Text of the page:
Apart from all there is to enjoy on the property, you can have a tour of the mansion organized for a small fee as well. Once inside, you will likely be bowled over by how quickly you are transported to another era, like stepping into a time machine. There are nine rooms that you can access; these include the main ball room, a games’ room, an impressive master bedroom, and a drawing room.

During your tour, you will be provided with interesting tidbits of information about George Stiebel and how he came to build the house, as well as details about the furnishings in the house and 19th century way of life. Don’t be surprised if you come across articles that have been around since the 1700s!

Much of the furniture includes antique pieces from as far away as England and France, but there are also items from around the Caribbean and Jamaican skilled workers have reproduced a few. Everything in the house is pristinely kept to give you the best representation of what living in such a grand edifice must have been like. A tour usually lasts anywhere from 20 – 30 minutes, but you’re guaranteed to learn a lot.

What to Take

In addition to a curious mind with an appreciation for history, you should also take along spending money and a good camera, as there are numerous spots where you can take great pictures at Devon House. Oh, and bring along your appetite for all the food and delectable desserts that you will savour.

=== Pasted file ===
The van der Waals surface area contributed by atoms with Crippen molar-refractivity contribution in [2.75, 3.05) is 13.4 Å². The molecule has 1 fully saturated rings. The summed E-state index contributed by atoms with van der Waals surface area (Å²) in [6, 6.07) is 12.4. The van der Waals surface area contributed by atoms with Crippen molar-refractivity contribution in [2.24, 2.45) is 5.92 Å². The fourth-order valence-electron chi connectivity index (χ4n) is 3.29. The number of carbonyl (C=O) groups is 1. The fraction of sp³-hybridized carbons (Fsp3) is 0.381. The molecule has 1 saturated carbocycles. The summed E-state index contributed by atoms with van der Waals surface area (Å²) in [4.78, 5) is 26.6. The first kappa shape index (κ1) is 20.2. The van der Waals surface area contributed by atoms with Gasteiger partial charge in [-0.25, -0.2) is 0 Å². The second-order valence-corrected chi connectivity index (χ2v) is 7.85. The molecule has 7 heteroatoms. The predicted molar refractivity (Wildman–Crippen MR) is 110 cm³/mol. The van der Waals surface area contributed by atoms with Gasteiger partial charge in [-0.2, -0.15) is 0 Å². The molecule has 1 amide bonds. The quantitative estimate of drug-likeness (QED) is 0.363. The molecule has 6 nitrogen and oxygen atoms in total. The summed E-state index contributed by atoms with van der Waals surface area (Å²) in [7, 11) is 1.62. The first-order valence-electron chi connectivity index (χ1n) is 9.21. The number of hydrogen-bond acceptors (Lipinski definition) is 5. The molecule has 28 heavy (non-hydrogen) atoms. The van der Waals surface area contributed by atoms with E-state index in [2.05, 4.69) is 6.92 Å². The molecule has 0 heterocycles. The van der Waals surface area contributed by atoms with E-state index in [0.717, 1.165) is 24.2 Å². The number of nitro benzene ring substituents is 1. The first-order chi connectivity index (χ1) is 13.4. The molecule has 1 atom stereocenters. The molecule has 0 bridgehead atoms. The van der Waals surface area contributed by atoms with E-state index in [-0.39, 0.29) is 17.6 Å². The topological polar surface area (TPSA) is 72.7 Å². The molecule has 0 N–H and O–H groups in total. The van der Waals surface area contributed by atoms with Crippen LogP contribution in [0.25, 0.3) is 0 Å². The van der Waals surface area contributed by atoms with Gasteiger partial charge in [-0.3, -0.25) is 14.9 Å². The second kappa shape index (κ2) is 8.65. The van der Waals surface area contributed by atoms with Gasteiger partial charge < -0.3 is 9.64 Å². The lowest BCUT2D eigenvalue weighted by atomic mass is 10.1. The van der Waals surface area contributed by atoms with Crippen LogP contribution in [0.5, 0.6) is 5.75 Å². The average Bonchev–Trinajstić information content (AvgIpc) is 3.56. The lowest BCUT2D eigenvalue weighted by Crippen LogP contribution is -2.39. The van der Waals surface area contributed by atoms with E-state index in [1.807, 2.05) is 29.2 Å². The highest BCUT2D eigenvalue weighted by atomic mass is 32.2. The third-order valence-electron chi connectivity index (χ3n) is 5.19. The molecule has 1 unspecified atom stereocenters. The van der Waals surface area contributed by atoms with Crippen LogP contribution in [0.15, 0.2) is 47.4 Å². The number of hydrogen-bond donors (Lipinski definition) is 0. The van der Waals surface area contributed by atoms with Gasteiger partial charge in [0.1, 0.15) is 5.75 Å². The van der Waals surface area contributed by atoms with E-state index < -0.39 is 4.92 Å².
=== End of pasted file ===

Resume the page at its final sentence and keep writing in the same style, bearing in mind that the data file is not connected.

There is no entrance fee to come on the property, but the tour of the house comes at a small price. If your hotel package includes visiting Devon House, you might want to check if the cost of the tour is included.

Getting There

Devon House can be found in the heart of Kingston on Hope Road; walking distance from the Half-Way-Tree hub. If you’re staying somewhere in Kingston, a taxi can easily take you there. However, if you’re coming from the North Coast or even from the western end of the island, you might want to make arrangements with your hotel or a tour company.

Devon House continues to be one of the most visited and well-kept spots in Kingston. It’s an experience that is bound to leave you with some insight about Jamaica’s past, as well as some happy taste buds.